No easy answers here, especially with the way things are already set up in this country. I would say to look to some European countries as examples, but that is mostly a valueless exercise as there are so many differences in place here that it would take some very radical changes to implement anything meaningful. Judging by how entrenched people are in their ways and in how resistant to change they are when it comes to anything that might impinge upon 'personal freedoms', I would suggest that anything on a national level is doomed to failure. However, on a local level there are things that could and should be done to divert funding to cycling infrastructure if the demand is there. Look at cities such as Portland for a example of the cyclist-friendly environment, and even to where I live in Tucson. Much of the new development in the NW of Tucson involves purpose built cycle paths that make the whole place more attractive to people thinking of moving there. There is a burgeoning demand for places that are more health friendly, and having this infrastructure in place is a big selling point. Developers are already aware of this, and build these features into their plans, with the help and encouragement of local authorities. As far as developing new cycle infrastructure in existing unfriendly environments, this is much more problematic. I do not mind paying a slightly increased amount in tax to help toward this kind of thing, but I believe it should be borne by everyone, not just cyclists. It does benefit all of us in the long run, in ways that may not be apparent to the more short-sighted among us.
  • 03-05-2013
    rockerc
    Quote:

    Originally Posted by Mountain Cycle Shawn View Post
    Paying more taxes is like making guns illegal.

    Wait! Another gun thread?!?!? {rubs hands with glee, and places tongue in cheek}
  • 03-05-2013
    bikeabuser
    The question is political - The answer is political - The Answer Is Within The Link
    Thank you. Good evening ... good evening to the resident-alien-subject-slaves. Queen Hillary and her co-queen Billary send greetings from Clintonia. Turn out the lights, the new Camelot has arrived.

    I've often wondered what does it feel like to be raped?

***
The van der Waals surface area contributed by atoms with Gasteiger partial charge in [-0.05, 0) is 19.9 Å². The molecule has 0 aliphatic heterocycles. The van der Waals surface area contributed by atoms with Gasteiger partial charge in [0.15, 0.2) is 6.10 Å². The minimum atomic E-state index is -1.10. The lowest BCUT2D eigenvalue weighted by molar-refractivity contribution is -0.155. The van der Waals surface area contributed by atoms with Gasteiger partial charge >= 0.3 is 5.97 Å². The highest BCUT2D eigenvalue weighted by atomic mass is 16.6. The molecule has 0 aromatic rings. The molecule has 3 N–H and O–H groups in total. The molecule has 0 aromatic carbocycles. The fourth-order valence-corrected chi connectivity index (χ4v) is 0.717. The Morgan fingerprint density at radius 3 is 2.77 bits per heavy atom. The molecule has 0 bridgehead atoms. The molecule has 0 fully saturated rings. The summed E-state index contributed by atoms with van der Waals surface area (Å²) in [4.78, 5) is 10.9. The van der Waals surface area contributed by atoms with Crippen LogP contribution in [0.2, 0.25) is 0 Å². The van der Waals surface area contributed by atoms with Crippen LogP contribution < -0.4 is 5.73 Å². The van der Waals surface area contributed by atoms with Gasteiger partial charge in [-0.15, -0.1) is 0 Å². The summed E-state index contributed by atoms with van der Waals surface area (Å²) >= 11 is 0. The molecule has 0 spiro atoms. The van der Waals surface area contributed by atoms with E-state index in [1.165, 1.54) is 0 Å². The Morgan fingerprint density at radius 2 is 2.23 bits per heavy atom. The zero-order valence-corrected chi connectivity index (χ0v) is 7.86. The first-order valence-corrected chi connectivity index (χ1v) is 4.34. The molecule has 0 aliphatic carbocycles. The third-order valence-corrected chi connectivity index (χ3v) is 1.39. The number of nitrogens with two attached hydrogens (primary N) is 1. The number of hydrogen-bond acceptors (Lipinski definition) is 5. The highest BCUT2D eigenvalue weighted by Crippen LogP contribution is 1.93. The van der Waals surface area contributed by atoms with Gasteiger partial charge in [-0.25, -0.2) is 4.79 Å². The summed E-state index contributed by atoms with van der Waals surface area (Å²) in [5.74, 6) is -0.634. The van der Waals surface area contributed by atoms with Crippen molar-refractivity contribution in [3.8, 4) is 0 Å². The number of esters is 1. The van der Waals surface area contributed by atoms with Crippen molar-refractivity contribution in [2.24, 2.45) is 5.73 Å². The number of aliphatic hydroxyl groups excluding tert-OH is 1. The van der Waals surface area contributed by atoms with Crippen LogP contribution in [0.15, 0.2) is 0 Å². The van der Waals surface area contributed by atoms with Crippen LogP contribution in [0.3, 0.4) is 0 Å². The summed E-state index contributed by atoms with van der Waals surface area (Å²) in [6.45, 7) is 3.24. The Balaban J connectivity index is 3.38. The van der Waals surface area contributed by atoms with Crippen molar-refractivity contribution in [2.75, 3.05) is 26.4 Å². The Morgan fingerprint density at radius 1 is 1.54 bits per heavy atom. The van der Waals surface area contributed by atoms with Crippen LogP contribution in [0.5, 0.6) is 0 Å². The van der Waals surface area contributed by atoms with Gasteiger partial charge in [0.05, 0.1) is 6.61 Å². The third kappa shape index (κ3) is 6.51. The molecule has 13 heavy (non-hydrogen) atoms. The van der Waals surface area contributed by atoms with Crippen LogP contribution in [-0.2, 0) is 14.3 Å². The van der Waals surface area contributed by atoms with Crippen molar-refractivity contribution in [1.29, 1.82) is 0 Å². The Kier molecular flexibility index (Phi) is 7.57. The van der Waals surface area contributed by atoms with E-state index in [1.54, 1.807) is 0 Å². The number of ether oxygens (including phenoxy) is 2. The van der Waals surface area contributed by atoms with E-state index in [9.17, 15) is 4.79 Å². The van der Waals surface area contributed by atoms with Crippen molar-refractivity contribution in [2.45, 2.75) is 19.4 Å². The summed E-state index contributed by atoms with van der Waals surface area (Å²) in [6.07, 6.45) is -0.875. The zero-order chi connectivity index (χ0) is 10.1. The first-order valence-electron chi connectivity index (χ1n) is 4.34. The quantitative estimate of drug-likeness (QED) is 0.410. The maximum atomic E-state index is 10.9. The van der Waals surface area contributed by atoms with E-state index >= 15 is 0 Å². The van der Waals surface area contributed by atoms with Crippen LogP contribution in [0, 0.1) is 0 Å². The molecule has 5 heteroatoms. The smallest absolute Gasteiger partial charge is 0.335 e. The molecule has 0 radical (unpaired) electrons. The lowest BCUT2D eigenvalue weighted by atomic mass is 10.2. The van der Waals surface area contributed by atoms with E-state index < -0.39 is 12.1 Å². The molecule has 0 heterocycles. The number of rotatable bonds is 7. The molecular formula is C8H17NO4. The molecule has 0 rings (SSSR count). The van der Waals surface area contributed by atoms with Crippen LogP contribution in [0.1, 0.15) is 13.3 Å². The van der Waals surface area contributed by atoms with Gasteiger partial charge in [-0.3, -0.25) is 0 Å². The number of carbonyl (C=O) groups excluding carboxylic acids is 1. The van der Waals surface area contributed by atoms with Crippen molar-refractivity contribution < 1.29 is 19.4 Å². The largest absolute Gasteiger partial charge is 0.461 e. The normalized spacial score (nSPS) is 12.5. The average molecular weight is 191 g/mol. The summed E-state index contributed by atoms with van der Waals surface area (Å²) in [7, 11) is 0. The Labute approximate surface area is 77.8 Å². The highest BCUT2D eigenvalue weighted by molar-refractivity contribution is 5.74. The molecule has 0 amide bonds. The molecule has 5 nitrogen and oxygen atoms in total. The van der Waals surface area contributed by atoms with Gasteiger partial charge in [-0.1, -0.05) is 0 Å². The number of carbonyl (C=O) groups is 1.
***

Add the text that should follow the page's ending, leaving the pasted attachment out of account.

You know, I've seen Hollywood's idea of it; but, ... and I've even ... you know for money ... done that once or twice myself: But I don't mean in that sense. I'm talking about being raped where it counts the most ; intellectually, and spiritually, and in your property, in your person, in your children, and in everything you think you own.

    There's been a great deal of confusion in recent years concerning what the nature of the American system is.

    It always bothered me when I, you know, I'd here these yayhoos, you know, come out and talk about democracy and all these kinds of things and I'm not the brightest man in the world, alright, but I never pledged allegiance to any democracy: And I never understood what they were talking about.

    Because when I read the philosophers- Montesque, Rousseau, Voltaire, the enlightenment thinkers; when I read Plato, and Aristotle; when I read all of these great minds and everything I see that they nowhere discuss democracy in any sense that we know it today.

    And so when I begin to look at the current state of what we call the United States of America and compare it to democracy; I see no resemblence to what democracy really is because democracy is vox populi vox dei ... the will of the people is god ... right?

    Fifty one people vote on a question, out of a hundred, it's law.

    Now they can change their mind the next day, and vote the other way, and that becomes just as valid a law as it was the first day.

    In the kind of democracy I see, on Monday it's illegal to murder ..., on Tuesday there's extenuating circumstances of course, now well on Wednesday there could be some ... you see there's some psychological problems here because of the upbringing, on Thursday the victim is accused of the crime, and on Friday it becomes legal to murder.

    Now that's what I see as a modern democracy, but then again that doesn't have anything to do with politics. Now if anybody in this room is not confused by this time as to what I'm talking about, then you come up here and make this speech, because everyone is supposed to be confused at this point.

    Because speaking out of both sides of our mouth is the classical modern way of the politicians; when they talk about Constitutional rights, they mean none of the rights given to us in the blood, sweat, and tears of the fathers when they gave us the Constitution.

    JOHN QUADE SPEECH - The Common Law